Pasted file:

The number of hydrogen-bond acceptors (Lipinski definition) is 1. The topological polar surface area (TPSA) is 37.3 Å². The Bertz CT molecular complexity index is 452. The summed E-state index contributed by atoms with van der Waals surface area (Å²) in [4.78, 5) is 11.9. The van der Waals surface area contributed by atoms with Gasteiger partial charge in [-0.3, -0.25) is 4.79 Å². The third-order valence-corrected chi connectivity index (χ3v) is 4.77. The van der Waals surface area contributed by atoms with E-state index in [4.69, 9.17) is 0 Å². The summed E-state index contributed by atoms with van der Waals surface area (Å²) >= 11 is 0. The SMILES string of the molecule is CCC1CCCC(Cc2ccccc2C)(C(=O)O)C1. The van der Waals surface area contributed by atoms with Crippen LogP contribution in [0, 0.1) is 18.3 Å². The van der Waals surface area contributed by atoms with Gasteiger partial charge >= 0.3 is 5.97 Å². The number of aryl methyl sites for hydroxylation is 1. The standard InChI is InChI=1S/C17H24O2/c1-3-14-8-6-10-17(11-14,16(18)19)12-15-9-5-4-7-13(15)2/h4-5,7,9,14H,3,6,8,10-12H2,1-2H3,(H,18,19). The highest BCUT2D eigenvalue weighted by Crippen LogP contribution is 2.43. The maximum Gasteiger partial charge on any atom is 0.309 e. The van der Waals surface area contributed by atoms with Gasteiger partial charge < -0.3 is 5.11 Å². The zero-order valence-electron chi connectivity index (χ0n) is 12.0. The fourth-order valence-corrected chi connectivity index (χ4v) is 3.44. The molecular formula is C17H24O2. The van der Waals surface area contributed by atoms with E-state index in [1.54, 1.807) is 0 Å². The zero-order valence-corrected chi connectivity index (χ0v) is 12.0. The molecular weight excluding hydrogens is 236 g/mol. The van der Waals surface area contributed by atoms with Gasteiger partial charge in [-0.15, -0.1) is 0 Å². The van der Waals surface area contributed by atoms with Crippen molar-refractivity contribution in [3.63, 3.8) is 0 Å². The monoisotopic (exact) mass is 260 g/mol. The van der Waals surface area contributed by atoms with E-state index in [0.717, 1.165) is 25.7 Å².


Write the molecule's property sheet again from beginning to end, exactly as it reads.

The number of hydrogen-bond acceptors (Lipinski definition) is 1. The topological polar surface area (TPSA) is 37.3 Å². The Bertz CT molecular complexity index is 452. The summed E-state index contributed by atoms with van der Waals surface area (Å²) in [4.78, 5) is 11.9. The van der Waals surface area contributed by atoms with Gasteiger partial charge in [-0.3, -0.25) is 4.79 Å². The third-order valence-corrected chi connectivity index (χ3v) is 4.77. The van der Waals surface area contributed by atoms with E-state index in [4.69, 9.17) is 0 Å². The summed E-state index contributed by atoms with van der Waals surface area (Å²) >= 11 is 0. The SMILES string of the molecule is CCC1CCCC(Cc2ccccc2C)(C(=O)O)C1. The van der Waals surface area contributed by atoms with Crippen LogP contribution in [0, 0.1) is 18.3 Å². The van der Waals surface area contributed by atoms with Gasteiger partial charge >= 0.3 is 5.97 Å². The number of aryl methyl sites for hydroxylation is 1. The standard InChI is InChI=1S/C17H24O2/c1-3-14-8-6-10-17(11-14,16(18)19)12-15-9-5-4-7-13(15)2/h4-5,7,9,14H,3,6,8,10-12H2,1-2H3,(H,18,19). The highest BCUT2D eigenvalue weighted by Crippen LogP contribution is 2.43. The maximum Gasteiger partial charge on any atom is 0.309 e. The van der Waals surface area contributed by atoms with Gasteiger partial charge < -0.3 is 5.11 Å². The zero-order valence-electron chi connectivity index (χ0n) is 12.0. The fourth-order valence-corrected chi connectivity index (χ4v) is 3.44. The molecular formula is C17H24O2. The van der Waals surface area contributed by atoms with E-state index in [1.54, 1.807) is 0 Å². The zero-order valence-corrected chi connectivity index (χ0v) is 12.0. The molecular weight excluding hydrogens is 236 g/mol. The van der Waals surface area contributed by atoms with Gasteiger partial charge in [-0.15, -0.1) is 0 Å². The van der Waals surface area contributed by atoms with Crippen molar-refractivity contribution in [3.63, 3.8) is 0 Å². The monoisotopic (exact) mass is 260 g/mol. The van der Waals surface area contributed by atoms with E-state index in [0.717, 1.165) is 25.7 Å².